This slow motion Apollo 11 launch footage shot in 1969 still looks absolutely incredible today

Jun 3, 2022

John Aldred

John Aldred is a photographer with over 20 years of experience in the portrait and commercial worlds. He is based in Scotland and has been an early adopter – and occasional beta tester – of almost every digital imaging technology in that time. As well as his creative visual work, John uses 3D printing, electronics and programming to create his own photography and filmmaking tools and consults for a number of brands across the industry.

This slow motion Apollo 11 launch footage shot in 1969 still looks absolutely incredible today

Jun 3, 2022

John Aldred

John Aldred is a photographer with over 20 years of experience in the portrait and commercial worlds. He is based in Scotland and has been an early adopter – and occasional beta tester – of almost every digital imaging technology in that time. As well as his creative visual work, John uses 3D printing, electronics and programming to create his own photography and filmmaking tools and consults for a number of brands across the industry.

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This is a video we’ve actually featured before, way back in 2014, but it appears to be making the rounds on social media again and it’s well worth a revisit. It was shot by NASA, obviously, and it’s footage of the Apollo 11 launch, shot on 16mm film at 500 frames per second in 1969. Now, that might not seem like a lot compared to the crazy slow motion cameras available today, but 53 years ago, that was pretty impressive!

When shot at 500 frames per second and played back at 30 frames per second turns that ~30-second real-time clip into an 8-minute and 22-second sequence that you just can’t take your eyes away from. The Saturn V rocket that launched Apollo 11 was an extremely powerful Heavy Lift Vehicle. It was the heaviest rocket ever to ever fly successfully, weighing in at 6.2 million pounds fully loaded.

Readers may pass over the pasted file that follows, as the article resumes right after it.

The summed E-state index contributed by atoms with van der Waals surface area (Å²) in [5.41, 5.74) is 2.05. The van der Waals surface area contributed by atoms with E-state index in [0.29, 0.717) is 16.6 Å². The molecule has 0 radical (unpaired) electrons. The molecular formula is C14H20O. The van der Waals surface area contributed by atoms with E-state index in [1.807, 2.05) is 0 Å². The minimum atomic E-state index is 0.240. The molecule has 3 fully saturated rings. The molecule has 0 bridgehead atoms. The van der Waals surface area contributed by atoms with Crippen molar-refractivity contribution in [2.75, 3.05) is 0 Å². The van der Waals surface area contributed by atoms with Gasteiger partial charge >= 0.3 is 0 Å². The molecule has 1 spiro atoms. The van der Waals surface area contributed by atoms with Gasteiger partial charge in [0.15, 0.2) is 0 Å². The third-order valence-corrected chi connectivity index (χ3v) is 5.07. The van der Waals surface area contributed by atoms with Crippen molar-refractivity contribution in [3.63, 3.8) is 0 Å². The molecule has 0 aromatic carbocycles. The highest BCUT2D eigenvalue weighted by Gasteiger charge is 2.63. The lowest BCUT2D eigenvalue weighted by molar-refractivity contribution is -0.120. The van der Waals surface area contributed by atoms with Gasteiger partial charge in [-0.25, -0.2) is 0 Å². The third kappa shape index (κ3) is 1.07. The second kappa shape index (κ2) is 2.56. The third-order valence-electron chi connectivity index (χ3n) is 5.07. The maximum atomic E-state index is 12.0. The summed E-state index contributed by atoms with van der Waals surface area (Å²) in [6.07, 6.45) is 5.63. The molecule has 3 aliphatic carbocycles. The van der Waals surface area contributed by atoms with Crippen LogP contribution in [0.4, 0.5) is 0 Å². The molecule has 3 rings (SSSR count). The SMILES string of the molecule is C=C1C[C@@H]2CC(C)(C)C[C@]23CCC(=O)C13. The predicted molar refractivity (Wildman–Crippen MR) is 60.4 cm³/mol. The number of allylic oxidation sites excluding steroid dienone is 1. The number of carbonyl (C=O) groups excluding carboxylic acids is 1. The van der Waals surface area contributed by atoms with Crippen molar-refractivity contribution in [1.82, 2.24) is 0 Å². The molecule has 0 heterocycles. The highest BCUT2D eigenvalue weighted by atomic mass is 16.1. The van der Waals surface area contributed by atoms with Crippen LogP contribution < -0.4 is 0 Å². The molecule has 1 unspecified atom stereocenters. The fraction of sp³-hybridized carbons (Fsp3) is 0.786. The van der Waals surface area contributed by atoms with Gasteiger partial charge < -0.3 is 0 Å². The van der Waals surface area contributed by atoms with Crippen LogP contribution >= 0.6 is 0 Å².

The footage was posted to Twitter by Jason Major of Lights in the Dark, a website dedicated to sharing amazing views of the universe. And while this footage might have been a little closer to home than most of the rest of the universe, it certainly is amazing.

Jason only played a 30-minute segment of the slowed-down footage, but here’s the whole thing in its full eight minutes and forty-two seconds glory, with the entire launch wonderfully narrated to explain what’s going on as you’re watching it.

Sure, the flames from the rockets might be a tad overexposed, but for footage that was shot over fifty years ago, it’s pretty awesome to see. And for those of you who are curious, here’s the regular speed version of that footage, played back in real-time to see just how much the above has been slowed down. The speed at which the initial blast and smoke get pulled back into the exhaust at this speed also really shows the incredible power of the Saturn V rocket.

YouTube video

And if you want to hear about how the whole thing worked, this 26-minute video from Fran Blanche (who’s cool and posts some amazing electronics and engineering videos – you should subscribe)  is an excellent engineering deep-dive into the Saturn V and the F-1 engine that got it off the ground. Seeing it broken down to this depth shows you just how complex these rockets were. Pretty amazing considering they didn’t have the benefits of modern computers with its fancy CAD software. Just incredible.

YouTube video

I don’t know about you, but I’d sure love to see The Slow Mo Guys‘ modern-day tech take on this challenge with a SpaceX launch and a couple of Phantom cameras!

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John Aldred

John Aldred

John Aldred is a photographer with over 20 years of experience in the portrait and commercial worlds. He is based in Scotland and has been an early adopter – and occasional beta tester – of almost every digital imaging technology in that time. As well as his creative visual work, John uses 3D printing, electronics and programming to create his own photography and filmmaking tools and consults for a number of brands across the industry.

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